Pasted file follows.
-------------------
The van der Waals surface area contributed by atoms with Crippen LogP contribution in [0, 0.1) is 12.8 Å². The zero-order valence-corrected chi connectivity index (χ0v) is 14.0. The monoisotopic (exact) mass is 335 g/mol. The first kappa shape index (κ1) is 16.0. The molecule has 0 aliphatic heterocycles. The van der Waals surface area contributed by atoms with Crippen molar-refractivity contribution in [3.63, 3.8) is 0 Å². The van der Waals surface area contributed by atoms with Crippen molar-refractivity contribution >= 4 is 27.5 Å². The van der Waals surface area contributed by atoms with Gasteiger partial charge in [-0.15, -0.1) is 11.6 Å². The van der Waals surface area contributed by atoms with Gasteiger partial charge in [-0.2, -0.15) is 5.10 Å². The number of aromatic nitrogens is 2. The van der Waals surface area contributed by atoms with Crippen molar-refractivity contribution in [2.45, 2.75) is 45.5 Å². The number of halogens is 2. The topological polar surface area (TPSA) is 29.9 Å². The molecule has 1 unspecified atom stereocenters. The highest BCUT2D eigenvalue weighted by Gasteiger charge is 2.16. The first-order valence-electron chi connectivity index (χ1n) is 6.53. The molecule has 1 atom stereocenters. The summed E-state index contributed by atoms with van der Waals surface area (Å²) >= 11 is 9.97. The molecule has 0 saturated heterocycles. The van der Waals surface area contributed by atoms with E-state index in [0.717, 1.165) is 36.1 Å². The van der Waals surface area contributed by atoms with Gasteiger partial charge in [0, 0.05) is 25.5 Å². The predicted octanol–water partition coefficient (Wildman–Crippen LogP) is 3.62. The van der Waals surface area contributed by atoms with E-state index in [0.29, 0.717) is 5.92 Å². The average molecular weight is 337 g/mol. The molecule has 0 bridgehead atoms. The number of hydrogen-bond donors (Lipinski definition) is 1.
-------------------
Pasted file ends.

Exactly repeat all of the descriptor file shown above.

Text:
The van der Waals surface area contributed by atoms with Crippen LogP contribution in [0, 0.1) is 12.8 Å². The zero-order valence-corrected chi connectivity index (χ0v) is 14.0. The monoisotopic (exact) mass is 335 g/mol. The first kappa shape index (κ1) is 16.0. The molecule has 0 aliphatic heterocycles. The van der Waals surface area contributed by atoms with Crippen molar-refractivity contribution in [3.63, 3.8) is 0 Å². The van der Waals surface area contributed by atoms with Crippen molar-refractivity contribution >= 4 is 27.5 Å². The van der Waals surface area contributed by atoms with Gasteiger partial charge in [-0.15, -0.1) is 11.6 Å². The van der Waals surface area contributed by atoms with Gasteiger partial charge in [-0.2, -0.15) is 5.10 Å². The number of aromatic nitrogens is 2. The van der Waals surface area contributed by atoms with Crippen molar-refractivity contribution in [2.45, 2.75) is 45.5 Å². The number of halogens is 2. The topological polar surface area (TPSA) is 29.9 Å². The molecule has 1 unspecified atom stereocenters. The highest BCUT2D eigenvalue weighted by Gasteiger charge is 2.16. The first-order valence-electron chi connectivity index (χ1n) is 6.53. The molecule has 1 atom stereocenters. The summed E-state index contributed by atoms with van der Waals surface area (Å²) >= 11 is 9.97. The molecule has 0 saturated heterocycles. The van der Waals surface area contributed by atoms with E-state index in [0.717, 1.165) is 36.1 Å². The van der Waals surface area contributed by atoms with Gasteiger partial charge in [0, 0.05) is 25.5 Å². The predicted octanol–water partition coefficient (Wildman–Crippen LogP) is 3.62. The van der Waals surface area contributed by atoms with E-state index in [0.29, 0.717) is 5.92 Å². The average molecular weight is 337 g/mol. The molecule has 0 bridgehead atoms. The number of hydrogen-bond donors (Lipinski definition) is 1.